Mice exposed to scents of mint or fresh cut grass before and shortly after birth show increased responses in a specific population of odor-processing neurons to a variety of odors, according to new research published in eNeuro. The study demonstrates how early experience shapes the brain's processing of the sense of smell.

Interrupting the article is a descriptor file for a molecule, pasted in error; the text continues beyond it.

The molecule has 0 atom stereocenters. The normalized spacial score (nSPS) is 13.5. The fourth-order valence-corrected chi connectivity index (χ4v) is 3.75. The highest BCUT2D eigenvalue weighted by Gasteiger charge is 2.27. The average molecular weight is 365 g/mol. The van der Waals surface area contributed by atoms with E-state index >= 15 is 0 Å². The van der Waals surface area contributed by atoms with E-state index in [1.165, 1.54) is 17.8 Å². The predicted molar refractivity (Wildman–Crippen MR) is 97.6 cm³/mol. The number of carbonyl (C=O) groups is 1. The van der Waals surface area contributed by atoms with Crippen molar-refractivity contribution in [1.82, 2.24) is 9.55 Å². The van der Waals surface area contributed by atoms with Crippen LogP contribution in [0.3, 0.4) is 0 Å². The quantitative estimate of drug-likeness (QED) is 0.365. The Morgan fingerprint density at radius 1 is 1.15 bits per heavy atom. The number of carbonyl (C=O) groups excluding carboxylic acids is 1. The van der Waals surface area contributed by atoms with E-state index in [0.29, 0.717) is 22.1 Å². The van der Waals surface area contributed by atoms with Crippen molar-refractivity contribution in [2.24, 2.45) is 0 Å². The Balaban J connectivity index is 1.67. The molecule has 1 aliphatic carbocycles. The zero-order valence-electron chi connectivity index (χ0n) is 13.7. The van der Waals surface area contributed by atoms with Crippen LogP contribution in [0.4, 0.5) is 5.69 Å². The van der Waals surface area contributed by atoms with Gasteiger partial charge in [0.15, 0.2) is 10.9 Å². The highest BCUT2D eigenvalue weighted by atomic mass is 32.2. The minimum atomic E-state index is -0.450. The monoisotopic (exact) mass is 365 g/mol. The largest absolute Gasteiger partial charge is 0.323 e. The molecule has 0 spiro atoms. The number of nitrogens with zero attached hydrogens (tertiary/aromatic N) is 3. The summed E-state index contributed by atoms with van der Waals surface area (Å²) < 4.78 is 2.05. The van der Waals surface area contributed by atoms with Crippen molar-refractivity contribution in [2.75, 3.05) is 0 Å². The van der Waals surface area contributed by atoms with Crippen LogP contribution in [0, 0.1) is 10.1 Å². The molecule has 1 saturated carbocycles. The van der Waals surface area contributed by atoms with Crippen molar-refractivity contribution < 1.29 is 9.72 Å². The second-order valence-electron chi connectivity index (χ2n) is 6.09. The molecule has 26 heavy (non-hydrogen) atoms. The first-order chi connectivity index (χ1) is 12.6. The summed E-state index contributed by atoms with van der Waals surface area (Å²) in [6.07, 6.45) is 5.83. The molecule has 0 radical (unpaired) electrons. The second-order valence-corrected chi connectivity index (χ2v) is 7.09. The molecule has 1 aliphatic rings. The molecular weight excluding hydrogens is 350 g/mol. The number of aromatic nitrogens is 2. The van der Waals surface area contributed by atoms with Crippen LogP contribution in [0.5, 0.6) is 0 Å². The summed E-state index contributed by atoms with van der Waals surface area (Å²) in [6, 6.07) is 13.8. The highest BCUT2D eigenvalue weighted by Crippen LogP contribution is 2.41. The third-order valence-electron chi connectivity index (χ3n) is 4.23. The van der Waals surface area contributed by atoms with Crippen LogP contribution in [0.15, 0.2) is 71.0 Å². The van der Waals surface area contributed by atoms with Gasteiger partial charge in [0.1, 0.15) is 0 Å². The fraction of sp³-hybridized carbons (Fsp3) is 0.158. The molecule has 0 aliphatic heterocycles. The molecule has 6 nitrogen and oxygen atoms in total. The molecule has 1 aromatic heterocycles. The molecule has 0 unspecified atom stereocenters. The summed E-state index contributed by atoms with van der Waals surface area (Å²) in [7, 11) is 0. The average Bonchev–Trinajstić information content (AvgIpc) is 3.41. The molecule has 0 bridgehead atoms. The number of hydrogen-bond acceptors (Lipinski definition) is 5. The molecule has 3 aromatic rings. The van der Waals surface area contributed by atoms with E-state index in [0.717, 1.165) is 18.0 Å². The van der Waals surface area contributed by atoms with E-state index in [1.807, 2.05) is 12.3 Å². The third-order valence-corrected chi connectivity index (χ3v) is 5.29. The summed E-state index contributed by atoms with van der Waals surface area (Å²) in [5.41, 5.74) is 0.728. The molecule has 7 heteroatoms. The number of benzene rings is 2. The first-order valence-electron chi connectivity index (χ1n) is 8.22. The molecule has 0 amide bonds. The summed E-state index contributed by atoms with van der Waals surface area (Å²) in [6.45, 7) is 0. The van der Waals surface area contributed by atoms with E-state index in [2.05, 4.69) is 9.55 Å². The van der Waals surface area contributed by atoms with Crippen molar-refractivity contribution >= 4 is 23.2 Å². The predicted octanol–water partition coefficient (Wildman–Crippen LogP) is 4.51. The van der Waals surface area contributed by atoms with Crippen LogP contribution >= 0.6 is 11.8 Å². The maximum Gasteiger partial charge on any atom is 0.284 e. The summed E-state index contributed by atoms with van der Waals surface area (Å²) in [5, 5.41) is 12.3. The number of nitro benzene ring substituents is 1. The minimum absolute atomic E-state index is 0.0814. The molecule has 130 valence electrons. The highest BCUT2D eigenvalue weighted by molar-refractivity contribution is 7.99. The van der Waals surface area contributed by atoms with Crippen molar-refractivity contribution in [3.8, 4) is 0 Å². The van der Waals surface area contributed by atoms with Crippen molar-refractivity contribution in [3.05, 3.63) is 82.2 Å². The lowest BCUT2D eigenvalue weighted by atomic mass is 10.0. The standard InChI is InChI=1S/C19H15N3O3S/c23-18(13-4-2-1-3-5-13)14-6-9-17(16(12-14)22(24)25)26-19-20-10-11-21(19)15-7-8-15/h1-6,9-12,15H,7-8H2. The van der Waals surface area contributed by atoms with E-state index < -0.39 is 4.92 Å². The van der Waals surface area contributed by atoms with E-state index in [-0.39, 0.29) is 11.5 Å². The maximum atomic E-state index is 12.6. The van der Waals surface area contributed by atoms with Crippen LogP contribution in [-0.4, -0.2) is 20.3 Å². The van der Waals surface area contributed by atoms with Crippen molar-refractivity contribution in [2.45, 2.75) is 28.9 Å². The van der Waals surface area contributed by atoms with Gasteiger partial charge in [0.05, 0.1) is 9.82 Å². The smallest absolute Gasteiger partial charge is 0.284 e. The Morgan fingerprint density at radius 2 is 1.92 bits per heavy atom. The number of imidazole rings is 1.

Annie Liu and Nathaniel Urban fed breeding pairs of mice food infused with two odorants that have distinct smells that activate different but overlapping areas of the olfactory bulb: methyl salicylate, which smells like wintergreen, or hexanal, which smells like cut grass. The litters were then weaned onto the same diet as their parents. During exposure to varying concentrations of eight different odors, mice exposed to one of the scented diets during gestation and early life had stronger responses of a greater number of mitral cells -- which receive inputs from scent receptors and transmit that information to other parts of the brain -- than mice exposed to the unscented control diet during the same period. This effect did not depend on the particular odor to which mice were exposed; mice exposed to either one of the scented diets displayed heightened mitral cell responses to all presented odors.